As the name suggests, prism scopes (sometimes also referred to as prismatic scopes) are composed of glass prisms – like binoculars. As a result, they are a much more compact optic. These compact, robust devices work similarly as red dot sights but are usually equipped with an illuminated reticle in the shape of a dot or a cross, surrounded by a circle. BDC reticles for .223 are common in prismatic scopes.
The magnification for these products is lower, and fixed: 1x, 2.5x, 3x, 4x, or 6x. Nearly every prism scope has a Picatinny mount built-in on the bottom part of the housing.
Prism scopes give the user an option of choosing between green and red illumination. All in all, these scopes are a great choice as they give the user a brighter and extremely sharp image, providing quicker target acquisition times.
a compact, robust scope
prisms in the interior of the scope
fixed magnification (1x, 2.5x, 3x, 4x or 6x)
scope with diopter adjustment
Steiner and Burris Prism scopes
Prism scopes are a great substitution for red dot sights for people with astigmatism because they have a dioptre that can be adjusted for personal differences in vision. If a user with astigmatism uses a red dot, they cannot see a clear image of the reticle, the dot may glow or appear dispersed into a different shape.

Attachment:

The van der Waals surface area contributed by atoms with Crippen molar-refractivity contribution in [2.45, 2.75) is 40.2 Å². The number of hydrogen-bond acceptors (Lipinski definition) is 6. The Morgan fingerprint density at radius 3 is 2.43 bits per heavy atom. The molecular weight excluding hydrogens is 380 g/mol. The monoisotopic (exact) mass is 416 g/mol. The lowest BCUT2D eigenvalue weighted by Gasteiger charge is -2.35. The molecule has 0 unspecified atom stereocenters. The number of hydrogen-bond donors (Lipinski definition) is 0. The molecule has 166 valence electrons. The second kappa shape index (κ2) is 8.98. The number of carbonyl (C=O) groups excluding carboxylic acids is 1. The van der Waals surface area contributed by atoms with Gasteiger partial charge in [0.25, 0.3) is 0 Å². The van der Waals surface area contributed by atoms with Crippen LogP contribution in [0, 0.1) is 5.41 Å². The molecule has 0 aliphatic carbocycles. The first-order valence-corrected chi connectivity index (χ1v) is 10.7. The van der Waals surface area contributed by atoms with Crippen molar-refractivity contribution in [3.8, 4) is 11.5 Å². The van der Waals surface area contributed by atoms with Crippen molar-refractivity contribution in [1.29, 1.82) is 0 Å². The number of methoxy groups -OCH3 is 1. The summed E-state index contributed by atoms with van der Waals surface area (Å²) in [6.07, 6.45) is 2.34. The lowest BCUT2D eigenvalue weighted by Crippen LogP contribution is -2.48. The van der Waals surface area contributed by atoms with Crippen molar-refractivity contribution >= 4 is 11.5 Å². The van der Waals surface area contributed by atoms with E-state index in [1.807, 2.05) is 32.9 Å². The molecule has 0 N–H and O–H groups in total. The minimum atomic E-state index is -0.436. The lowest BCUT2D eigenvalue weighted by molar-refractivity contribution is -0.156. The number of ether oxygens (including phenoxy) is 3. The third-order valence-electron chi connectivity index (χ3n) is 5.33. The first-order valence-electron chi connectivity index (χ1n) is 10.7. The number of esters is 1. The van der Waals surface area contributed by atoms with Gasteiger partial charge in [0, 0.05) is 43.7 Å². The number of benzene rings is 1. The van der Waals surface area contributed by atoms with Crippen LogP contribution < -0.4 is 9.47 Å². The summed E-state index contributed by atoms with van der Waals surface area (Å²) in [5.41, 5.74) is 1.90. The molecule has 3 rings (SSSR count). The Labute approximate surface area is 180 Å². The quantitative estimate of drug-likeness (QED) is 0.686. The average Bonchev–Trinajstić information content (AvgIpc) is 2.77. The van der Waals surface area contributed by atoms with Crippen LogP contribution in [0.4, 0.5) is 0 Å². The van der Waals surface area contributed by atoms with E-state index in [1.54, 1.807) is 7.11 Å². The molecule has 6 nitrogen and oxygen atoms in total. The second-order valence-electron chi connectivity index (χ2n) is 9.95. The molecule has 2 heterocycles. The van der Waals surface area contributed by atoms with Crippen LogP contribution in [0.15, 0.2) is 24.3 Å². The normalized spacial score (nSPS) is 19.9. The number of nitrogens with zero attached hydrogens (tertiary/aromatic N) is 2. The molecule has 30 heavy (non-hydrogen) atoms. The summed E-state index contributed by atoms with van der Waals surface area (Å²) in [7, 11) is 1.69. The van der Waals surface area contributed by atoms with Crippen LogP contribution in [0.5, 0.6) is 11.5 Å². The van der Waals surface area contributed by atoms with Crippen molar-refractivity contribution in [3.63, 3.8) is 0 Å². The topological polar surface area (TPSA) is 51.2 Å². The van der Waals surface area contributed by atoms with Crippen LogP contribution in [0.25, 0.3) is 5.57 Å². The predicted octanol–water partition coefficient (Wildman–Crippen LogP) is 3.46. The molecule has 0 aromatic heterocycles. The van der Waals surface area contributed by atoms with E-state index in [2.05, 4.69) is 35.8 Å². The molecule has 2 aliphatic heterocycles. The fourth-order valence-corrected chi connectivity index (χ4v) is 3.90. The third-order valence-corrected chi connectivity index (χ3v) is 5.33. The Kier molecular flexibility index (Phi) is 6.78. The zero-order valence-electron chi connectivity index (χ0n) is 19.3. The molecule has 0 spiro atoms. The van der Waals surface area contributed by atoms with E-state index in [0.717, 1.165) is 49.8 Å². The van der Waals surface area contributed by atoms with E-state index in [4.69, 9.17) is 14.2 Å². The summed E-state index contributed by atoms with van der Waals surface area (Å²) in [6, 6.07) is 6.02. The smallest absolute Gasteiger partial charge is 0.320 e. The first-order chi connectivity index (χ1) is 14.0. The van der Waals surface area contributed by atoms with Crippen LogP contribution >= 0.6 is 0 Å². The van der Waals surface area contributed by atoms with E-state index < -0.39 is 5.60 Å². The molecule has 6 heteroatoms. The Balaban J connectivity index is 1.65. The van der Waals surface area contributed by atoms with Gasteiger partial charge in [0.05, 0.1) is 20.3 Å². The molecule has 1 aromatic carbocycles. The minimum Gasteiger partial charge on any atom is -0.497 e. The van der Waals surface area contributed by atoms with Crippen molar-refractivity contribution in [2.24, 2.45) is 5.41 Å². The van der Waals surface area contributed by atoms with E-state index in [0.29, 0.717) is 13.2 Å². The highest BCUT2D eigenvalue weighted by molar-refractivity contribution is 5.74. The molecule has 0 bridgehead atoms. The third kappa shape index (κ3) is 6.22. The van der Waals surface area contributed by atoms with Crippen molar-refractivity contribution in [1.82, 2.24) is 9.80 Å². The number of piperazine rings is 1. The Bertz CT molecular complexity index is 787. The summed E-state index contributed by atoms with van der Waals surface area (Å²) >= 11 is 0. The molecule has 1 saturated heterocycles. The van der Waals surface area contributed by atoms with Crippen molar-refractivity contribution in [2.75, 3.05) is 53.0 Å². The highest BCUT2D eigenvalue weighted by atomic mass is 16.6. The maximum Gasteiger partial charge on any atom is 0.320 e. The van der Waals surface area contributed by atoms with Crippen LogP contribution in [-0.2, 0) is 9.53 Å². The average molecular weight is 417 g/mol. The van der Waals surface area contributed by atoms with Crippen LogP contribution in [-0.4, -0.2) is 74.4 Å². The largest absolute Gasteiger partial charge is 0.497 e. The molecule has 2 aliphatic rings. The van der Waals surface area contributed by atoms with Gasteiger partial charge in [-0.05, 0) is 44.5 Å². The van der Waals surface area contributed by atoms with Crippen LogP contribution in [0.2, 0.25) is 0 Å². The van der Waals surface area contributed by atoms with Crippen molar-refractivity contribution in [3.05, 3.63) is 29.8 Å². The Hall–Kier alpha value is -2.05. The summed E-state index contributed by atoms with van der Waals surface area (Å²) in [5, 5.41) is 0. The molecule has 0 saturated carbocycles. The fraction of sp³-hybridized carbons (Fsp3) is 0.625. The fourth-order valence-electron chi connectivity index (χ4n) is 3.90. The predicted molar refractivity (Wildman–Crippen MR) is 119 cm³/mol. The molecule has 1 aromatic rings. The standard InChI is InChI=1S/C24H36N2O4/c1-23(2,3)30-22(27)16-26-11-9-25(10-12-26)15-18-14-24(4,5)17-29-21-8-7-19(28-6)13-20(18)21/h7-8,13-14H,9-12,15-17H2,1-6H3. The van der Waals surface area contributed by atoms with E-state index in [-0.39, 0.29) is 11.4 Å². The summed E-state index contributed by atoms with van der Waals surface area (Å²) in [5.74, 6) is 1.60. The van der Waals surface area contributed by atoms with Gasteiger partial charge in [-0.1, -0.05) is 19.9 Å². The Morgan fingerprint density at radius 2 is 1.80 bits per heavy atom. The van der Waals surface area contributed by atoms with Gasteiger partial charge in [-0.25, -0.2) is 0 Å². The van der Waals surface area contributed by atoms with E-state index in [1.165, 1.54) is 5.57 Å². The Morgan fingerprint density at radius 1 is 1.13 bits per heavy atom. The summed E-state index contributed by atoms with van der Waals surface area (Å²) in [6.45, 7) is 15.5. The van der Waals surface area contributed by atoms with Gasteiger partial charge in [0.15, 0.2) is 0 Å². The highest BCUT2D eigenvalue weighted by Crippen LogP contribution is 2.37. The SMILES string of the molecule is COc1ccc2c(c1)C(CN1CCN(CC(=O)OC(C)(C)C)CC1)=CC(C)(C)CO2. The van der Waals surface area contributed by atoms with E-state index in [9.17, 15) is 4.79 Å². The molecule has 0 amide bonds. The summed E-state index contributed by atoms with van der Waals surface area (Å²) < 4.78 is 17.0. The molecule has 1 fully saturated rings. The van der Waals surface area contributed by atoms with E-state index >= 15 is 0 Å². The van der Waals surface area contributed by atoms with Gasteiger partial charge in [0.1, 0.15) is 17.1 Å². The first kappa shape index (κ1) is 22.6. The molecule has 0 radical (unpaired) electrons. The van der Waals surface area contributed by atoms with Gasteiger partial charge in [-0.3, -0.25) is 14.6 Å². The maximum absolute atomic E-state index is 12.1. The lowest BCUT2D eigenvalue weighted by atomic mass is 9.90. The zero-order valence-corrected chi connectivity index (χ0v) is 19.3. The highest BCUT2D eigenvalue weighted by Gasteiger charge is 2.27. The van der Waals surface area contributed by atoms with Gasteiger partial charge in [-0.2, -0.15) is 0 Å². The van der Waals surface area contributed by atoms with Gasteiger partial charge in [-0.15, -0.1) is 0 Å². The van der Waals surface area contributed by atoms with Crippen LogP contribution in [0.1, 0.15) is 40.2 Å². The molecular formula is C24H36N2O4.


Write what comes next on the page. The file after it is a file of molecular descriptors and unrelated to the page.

This is where prism scopes come to the rescue, as you can adjust the dioptre setting so that your eye can see a crisp reticle because there is no distortion.
Also, people who wear glasses do not have to deal with the obtrusive reflection of the dot. This is a great fix, the only downsides are a smaller eye-box and the lack of unlimited eye relief.
Steiner S332 3x Prism Scope
The most significant difference between Prism scope and the Red dot is that red dot sights feature 1x magnification, while prism scopes can have various magnification powers: 1x, 2x, 3x, 4x, or 6x.
Prism scopes are lightweight and small, yet still bigger than red dots. They have reticles in a shape of a dot or a cross, surrounded by a circle, which is different from reticles in red dots, which have, as the name suggests, only a dot in the center.
The latter are unusable without battery-powered illumination, while prism scopes (with an etched reticle) work without batteries.
Prism scopes also oftentimes allow the user to switch between a red or green illumination, while red dots usually do not offer the same option (it is mostly only red).
Overall, red dot sights are used for close distances, while prism scopes for close to medium distances. But if you ever find yourself using a prism scope with 1x magnification, keep in mind that it can also be used as an alternative to a red dot.
Burris RT-3X Prismatic